Saudi Arabia launches weight loss competition
Prizes are being offered to dieters as Saudi Arabia launches a nationwide weight loss competition in an attempt to tackle the country's standing as one of the world's most overweight nations.
The competition is part of a national programme called "Obesity: The Silent Ghost", in which obese people will be encouraged to lose weight through direct support, incentives and free medication, the Saudi Gazette newspaper reports. However, the biggest incentive is the offer of unspecified prizes in a "biggest loser" style contest open to both Saudi citizens and expats.
The chairman of the initiative, Prince Abdul Rahman Bin Faisal, says that initial prizes will be offered through a TV programme to encourage people to sign up. After that, 1,000 participants will be assigned to 50 hospitals and health centres in groups of 20, and they will be gradually whittled down to one based on how much weight they lose. Organisers aren't shy about calling it a competition, and say those who have shed the most weight after six months will win prizes. The best-performing clinics will also be rewarded, Saudi Gazette says.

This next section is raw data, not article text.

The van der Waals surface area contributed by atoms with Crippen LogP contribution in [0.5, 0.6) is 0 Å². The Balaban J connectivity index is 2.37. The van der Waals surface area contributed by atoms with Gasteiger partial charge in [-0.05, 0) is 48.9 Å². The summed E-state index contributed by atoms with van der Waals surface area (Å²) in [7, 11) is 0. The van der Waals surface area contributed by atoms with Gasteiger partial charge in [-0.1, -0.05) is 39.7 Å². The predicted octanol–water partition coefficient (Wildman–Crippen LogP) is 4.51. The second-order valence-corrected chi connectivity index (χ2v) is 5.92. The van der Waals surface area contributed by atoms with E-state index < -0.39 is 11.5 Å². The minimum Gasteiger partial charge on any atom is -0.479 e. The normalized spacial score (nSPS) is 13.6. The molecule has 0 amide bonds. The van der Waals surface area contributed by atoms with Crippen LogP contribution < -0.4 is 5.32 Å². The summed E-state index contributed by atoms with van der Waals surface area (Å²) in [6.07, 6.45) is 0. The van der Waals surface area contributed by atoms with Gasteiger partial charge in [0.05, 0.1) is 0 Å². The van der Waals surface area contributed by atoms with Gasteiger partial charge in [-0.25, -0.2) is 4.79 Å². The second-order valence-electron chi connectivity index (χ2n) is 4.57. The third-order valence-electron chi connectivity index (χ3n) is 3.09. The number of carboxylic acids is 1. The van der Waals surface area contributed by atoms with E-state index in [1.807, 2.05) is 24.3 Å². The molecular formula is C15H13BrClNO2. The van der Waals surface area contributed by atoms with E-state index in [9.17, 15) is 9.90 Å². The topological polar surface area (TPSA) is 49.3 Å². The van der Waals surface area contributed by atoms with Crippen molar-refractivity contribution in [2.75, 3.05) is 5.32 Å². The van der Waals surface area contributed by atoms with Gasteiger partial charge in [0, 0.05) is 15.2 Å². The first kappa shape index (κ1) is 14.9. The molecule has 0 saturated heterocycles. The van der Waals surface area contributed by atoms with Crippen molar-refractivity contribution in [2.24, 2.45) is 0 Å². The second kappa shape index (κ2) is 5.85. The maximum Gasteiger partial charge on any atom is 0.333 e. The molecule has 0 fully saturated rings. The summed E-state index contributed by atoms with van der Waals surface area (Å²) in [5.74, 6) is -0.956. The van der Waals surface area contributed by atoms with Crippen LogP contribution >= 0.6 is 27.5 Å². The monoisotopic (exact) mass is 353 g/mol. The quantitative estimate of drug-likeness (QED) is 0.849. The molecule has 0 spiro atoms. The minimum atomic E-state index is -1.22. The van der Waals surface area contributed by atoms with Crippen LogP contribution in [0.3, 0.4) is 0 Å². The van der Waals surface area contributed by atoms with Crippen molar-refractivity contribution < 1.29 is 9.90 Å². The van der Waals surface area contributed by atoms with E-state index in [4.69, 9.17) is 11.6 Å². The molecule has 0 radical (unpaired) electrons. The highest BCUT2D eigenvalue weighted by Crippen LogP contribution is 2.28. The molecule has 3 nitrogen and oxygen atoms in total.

According to the Jeddah-based Arab News, hospitals have witnessed a surge in obesity cases over the past 10 years, and the city's King Fahd General Hospital has 1,500 patients on a waiting list for weight loss surgery. While the Pacific Kingdom of Tonga holds the unwanted title of the world's most overweight nation, Saudi Arabia's obesity problem has grown steadily worse, with a World Health Organisation study ranking the Kingdom 14th globally, with 71% of people rated overweight or obese.
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